So I’m sitting here, now having previously dealt with the music meme thingie.
I also took the MIT questionnaire, so apparently….

Take the MIT Weblog Survey

Come to think of it, that’s not the first time I’ve broken a law…..

This past week has been fairly interesting, ending up as follows:
Wednesday, I had a personal victory at work, when my boss’s manager asked me to look into a Windows server solution for our web site, as they have strategic plans for the future. For the past two weeks, I’ve been investing time and effort in getting all the information down for a RH Linux server. Needless to say, I was a little pissed off.
So I spent the rest of the day investigating a Windows solution, including the time and effort it would take to migrate etc… and finally informed the manager with my findings, as well as my professional recommendation. He told me to forget the Windows solution for now, and proceed as planned. Yay!
Wednesday night, the opening of Hebrew Book Week, there was a mass happening in the German Colony – Emek Refa’im to be exact – where it was pretty much cordoned off, and many restaurant booths and other merchandise was available, as well as artistic stuff and more. I sat with a friend at a outside wine bar, and met a friend of his whom he had known forever, and struck up some conversation. My friend was nice enough to leave us alone for a bit, and I thought we hit it off quite well, (despite? thanks to?) the amount of wine she had drank was enough to intoxicate her a bit. As she left, she mentioned that my friend has her number, and I asked her if she’d mind me calling her. She was amiable to the offer, and I felt pretty elated.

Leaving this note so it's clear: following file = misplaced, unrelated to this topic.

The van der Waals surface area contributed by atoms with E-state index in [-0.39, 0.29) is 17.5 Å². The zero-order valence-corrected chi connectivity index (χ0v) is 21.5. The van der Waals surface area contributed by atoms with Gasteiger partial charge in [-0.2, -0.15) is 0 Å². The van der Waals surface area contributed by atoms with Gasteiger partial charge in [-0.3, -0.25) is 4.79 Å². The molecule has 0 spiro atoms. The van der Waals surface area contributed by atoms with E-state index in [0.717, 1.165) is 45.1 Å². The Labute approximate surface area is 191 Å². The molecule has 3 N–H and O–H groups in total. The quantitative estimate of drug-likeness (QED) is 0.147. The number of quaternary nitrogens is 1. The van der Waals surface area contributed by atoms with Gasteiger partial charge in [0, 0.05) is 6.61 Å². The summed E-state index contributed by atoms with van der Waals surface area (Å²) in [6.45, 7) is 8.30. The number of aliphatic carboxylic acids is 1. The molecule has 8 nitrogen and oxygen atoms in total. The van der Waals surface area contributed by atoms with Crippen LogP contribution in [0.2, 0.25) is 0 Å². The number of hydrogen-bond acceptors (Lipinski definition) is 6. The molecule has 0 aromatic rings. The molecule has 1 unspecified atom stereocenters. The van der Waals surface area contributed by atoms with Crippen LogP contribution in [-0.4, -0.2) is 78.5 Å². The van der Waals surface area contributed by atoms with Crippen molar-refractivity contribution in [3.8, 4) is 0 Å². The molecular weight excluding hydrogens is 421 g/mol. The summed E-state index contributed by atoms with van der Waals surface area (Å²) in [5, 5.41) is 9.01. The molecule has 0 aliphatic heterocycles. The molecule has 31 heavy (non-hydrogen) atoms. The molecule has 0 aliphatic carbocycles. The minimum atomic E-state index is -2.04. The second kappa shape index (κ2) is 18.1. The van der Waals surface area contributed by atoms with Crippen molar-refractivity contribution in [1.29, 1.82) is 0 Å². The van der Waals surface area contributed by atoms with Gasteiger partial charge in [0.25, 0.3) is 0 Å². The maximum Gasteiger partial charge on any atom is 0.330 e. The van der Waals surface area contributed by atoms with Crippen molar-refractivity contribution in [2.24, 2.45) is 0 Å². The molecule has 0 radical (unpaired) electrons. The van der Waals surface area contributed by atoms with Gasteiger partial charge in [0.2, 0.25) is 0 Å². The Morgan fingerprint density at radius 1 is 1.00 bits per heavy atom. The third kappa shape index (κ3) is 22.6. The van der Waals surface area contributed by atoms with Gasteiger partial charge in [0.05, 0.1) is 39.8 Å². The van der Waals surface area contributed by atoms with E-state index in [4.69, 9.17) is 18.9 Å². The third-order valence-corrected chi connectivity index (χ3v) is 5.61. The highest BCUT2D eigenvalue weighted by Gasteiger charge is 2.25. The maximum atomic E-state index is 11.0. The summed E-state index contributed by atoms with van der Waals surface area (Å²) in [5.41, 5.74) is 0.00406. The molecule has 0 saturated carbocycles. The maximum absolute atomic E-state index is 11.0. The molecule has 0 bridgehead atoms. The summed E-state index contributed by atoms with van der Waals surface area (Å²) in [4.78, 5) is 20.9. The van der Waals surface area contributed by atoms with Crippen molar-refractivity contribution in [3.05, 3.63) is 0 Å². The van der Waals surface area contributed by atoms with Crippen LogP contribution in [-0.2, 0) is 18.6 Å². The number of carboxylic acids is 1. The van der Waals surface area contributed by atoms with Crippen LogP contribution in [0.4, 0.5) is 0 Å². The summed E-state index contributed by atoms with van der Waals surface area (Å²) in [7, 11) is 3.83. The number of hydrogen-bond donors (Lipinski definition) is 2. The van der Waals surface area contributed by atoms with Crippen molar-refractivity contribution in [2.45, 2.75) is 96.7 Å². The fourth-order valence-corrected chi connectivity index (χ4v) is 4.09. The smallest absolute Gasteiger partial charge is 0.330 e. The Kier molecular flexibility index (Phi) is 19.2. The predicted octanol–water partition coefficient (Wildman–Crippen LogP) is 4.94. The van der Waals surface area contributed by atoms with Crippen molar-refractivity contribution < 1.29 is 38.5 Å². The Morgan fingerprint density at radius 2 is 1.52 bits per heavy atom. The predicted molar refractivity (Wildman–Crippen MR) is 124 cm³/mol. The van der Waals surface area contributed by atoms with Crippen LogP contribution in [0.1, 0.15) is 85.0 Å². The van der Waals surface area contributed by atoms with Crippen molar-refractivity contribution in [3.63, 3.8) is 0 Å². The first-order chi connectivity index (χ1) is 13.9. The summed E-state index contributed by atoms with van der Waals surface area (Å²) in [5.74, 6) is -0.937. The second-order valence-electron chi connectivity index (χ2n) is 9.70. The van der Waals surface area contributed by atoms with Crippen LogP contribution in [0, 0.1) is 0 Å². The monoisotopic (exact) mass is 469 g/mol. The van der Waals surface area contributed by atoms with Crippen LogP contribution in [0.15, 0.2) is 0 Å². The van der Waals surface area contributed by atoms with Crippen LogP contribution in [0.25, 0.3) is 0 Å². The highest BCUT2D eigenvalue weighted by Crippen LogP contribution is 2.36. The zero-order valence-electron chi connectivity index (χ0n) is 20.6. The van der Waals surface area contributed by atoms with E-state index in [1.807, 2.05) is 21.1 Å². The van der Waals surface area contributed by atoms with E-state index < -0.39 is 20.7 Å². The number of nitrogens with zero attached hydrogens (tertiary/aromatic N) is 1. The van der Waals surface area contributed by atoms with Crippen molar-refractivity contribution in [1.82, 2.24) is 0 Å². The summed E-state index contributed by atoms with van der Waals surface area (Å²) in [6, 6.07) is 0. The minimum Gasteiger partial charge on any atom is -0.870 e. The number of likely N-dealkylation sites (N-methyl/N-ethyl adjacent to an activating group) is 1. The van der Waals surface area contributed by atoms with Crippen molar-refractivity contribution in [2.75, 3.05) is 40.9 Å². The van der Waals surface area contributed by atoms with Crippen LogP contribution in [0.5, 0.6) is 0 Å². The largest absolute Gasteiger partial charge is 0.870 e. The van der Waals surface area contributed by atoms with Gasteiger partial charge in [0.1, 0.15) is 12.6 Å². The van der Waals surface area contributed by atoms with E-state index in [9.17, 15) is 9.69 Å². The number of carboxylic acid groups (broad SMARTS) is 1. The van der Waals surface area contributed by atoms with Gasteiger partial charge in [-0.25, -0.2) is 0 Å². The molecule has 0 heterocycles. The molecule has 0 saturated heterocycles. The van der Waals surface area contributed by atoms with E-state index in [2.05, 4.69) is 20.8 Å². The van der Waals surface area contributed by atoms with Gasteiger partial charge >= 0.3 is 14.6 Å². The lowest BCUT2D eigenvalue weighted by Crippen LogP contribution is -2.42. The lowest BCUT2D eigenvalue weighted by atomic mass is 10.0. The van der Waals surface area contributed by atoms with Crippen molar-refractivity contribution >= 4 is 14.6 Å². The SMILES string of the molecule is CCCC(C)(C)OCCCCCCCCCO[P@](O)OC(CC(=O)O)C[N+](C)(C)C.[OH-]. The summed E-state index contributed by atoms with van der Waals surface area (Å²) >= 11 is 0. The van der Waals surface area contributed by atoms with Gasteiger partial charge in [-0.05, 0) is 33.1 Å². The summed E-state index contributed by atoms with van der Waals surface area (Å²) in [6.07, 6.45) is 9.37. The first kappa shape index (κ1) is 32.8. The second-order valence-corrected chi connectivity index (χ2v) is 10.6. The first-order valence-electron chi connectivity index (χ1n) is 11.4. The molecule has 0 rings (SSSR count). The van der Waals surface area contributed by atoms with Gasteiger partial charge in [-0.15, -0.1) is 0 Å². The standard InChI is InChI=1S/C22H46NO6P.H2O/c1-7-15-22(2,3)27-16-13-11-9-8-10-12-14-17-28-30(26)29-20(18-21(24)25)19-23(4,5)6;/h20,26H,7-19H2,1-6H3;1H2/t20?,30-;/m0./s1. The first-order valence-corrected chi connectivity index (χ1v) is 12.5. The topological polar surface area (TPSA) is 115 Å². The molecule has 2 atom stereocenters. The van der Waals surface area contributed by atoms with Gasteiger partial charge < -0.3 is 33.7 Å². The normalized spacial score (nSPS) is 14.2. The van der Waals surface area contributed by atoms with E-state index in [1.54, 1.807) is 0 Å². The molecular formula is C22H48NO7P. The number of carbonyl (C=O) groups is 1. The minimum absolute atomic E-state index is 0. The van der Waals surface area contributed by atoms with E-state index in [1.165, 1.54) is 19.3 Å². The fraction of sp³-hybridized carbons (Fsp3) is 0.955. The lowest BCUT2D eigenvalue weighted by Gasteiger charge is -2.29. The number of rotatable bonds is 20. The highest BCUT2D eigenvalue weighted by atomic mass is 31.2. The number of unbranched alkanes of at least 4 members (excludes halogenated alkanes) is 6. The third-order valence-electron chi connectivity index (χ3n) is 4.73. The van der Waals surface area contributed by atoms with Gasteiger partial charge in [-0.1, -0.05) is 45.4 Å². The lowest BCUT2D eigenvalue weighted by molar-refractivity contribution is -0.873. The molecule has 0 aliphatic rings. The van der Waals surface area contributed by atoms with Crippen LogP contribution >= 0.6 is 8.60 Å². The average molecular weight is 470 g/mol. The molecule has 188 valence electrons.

Thursday was another exciting day at the grind, where I got to play with many more fun gadgets and boy, some of them are real zingers.
I left work early, and rushed back to Jerusalem for Bidyon, where I got to meet up with all the awesomely weird folks some call “fen”. I call them “those weird people who I happen to know”. 🙂
I sat out the first round, as I had finished my main part of getting things up and running smoothly and on time, and still had work to finish from earlier. So I wandered around while on my phone(s), and met people outside where we chatted and enjoyed the company. I also made a valuable business connection, so it really paid off.
While roving the area, I called the lady I’d met the previous night, and asked her out. She kind of snubbed me, although I don’t think she meant to. So she has my number now, and if she wants to call, then she’ll call. Oh well. NEXT!
During the break between rounds, everyone came outside to look for refreshments and discussion. Lucky for me, was there, and we got to have a good time talking and laughing while surrounded by Kenny’s and other people. On the way back, we stopped at an author‘s booth and had fun chatting there too.
For the record, I explained to that the theory of the universe having 9/10 missing mass is actually all made up by my ego. She disputed this and we have to have some sort of measurement made. We also have to measure who has a dirtier mind, because she says that she’s got one worse than my own. Huh. Good luck, missy. 🙂